Feeding Those Holiday Red Kettles
They’re out there again!
Those red kettle bell ringers are stationed once again at every entrance of all the department stores in the land. Shuffling from foot to foot, they try to stay warm, keep those bells ringing, and greet all the passersby.
When I was a young adult, fresh out of college, I used to walk a wide circle around them. I’d make careful maneuvers to avoid passing by them, even to the extent of parking strategically and entering buildings by an alternate door or side entrance.
My thinking was somewhere along the lines of “If you don’t encourage them, eventually they’ll go away.”
Nowadays, though, don’t ask me for a coin for the parking meter. In fact, don’t ask me for any pocket change anytime during late November or December. I won’t have any.
You see, I’ve been converted. I’m compelled to drop my coins in those buckets.
For whatever reason, when my four children were little I started giving them my coins to drop into those kettles whenever we passed by them. Although that silly bell ringing still annoyed me, it attracted the children. They were determined to understand why those guys were standing and shivering there by those red kettles, ringing their bells.
To the best of my own understanding at the time, I explained to my little ones that those people were collecting money to help the poor. Seeing others putting coins into the bucket, my children wanted to do the same. And so, we emptied out my wallet there into the bucket. We did so every time we passed a bucket after that, too, whether I had plenty of change or just two nickels.
My kids are all grown up now and are giving their children all their coinage for those red buckets. Seeing the joy on the children’s faces as they drop those coins one by one into the kettles is priceless. Somehow they instinctively know they are doing a good thing.
Who are those bell ringers, anyway?
They work or volunteer for the Salvation Army. The Salvation Army is a Christian movement active in 124 countries around the world. According to the message of the Bible, the organization is dedicated to sharing the love of Jesus by caring for the needs of the poor, creating pathways for people to have faith in Jesus Christ, building communities, and working for societal justice.
The Salvation’s bell ringing season starts each November and runs through Christmas Eve, when the red kettles are packed away for the season.
Salvation Army Captain Joseph McFee placed the very first red kettle in 1891 at the Oakland Ferry Landing at the foot of Market Street in San Francisco. He was distraught because so many poor individuals in his city were going hungry, and he wanted to do something about it.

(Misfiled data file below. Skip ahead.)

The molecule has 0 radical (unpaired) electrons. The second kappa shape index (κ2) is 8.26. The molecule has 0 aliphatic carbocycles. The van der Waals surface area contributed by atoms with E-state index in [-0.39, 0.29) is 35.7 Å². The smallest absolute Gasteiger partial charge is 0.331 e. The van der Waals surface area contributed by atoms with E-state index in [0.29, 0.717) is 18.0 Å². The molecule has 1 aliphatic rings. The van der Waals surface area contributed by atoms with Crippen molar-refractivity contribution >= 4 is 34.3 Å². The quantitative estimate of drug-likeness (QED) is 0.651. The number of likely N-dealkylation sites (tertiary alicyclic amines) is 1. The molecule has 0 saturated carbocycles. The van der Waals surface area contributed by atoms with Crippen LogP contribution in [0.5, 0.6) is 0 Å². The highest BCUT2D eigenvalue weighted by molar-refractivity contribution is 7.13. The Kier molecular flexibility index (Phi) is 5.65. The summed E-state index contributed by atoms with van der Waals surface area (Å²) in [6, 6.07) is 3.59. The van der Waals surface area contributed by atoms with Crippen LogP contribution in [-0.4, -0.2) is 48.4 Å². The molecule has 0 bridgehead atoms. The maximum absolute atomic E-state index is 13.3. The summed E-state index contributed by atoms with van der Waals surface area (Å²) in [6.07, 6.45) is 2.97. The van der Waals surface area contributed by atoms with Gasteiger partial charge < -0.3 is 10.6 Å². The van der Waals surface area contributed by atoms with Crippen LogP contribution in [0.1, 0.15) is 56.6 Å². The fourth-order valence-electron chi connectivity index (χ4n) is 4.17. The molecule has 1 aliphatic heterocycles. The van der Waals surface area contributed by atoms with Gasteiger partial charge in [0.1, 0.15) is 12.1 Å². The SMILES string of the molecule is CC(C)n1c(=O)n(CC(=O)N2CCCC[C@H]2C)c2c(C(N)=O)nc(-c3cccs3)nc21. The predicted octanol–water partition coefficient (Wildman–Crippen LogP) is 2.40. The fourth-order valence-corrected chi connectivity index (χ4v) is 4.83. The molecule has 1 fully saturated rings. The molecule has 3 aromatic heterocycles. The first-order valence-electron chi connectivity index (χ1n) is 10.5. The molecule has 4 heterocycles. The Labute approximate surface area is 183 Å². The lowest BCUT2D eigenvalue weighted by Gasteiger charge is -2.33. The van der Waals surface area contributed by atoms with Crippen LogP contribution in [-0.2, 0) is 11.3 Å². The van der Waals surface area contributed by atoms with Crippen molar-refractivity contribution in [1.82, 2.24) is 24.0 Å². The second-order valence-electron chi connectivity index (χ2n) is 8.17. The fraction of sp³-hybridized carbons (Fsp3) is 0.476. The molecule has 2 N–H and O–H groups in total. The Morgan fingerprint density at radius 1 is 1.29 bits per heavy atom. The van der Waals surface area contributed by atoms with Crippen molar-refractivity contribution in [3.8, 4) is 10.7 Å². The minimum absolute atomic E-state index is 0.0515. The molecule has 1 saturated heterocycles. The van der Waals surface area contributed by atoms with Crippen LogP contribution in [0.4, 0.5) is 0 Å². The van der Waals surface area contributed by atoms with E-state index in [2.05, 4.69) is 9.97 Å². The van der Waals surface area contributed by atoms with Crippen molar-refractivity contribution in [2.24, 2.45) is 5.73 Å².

Since then the kettle idea has spread across the country and the world. Kettle proceeds enable the Salvation Army to assist more than 4 ½ million people during the Thanksgiving and Christmas seasons. Additionally worldwide contributions to Salvation Army kettles fund year-round efforts at helping those who would otherwise be forgotten.
Yesterday, I dropped all the change from my wallet into the bell ringer’s bucket outside our local Wal-Mart. The tradition continues for me, another holiday season upon us.
$1.46 went into that bucket. Why I counted it, I have no idea. It’s certainly not a lot of money, and as I walked away from the kettle afterwards, I felt a little bad about that.
$1.46 is not enough for a full meal for one person.
It’s not enough for one warm pair of socks for a homeless person.
It’s not near enough to pay for the resources needed to rescue one victim of trafficking.
It’s not enough to dig a water well in a country having no clean drinking water.
It’s not enough to provide a Bible to one seeker.
It’s not enough to send a missionary to a village that has never heard the good news about Jesus.
It’s just not much.
I was about to convince myself that my little donation was useless, and then I was reminded of some Bible verses I had just read earlier that morning. In the book of Exodus, I had just read about the Israelite people receiving detailed directions from God (through Moses) on how to build the Tabernacle. This was no small project. In fact, the Tabernacle they were to build would be the very place where God’s presence would be housed.
The people were instructed to contribute to the work effort by using their own personal talents and skills, and to donate to the supplies by bringing whatever resources they were willing to bring.
Many of the Israelites were willing, and many were generous with their stuff. In fact, here’s what happened:
“Then Moses gave an order and they sent this word throughout the camp: ‘No man or woman is to make anything else as an offering for the sanctuary.’ And so the people were restrained from bringing more, because what they already had was more than enough to do all the work.” (Exodus 36:6-7, italics mine)
Is it possible that someday the red kettles will be replaced with signs like this:
THANK YOU, BUT YOUR CONTRIBUTIONS
UP UNTIL NOW HAVE GIVEN US
MORE THAN ENOUGH TO DO ALL THE WORK!
Could it happen?
I’d love to see it.
For that reason, I’ll continue dropping in my coins, however many coins I have, however many coins it takes, for however many holiday seasons it takes.
And oh – thank you to all those red kettle bell ringers. It’s cold out there.
(Excerpted from my book Risking It All: One Woman's Adventure Giving Away Her Income, available on Amazon.com. Study guide available also.)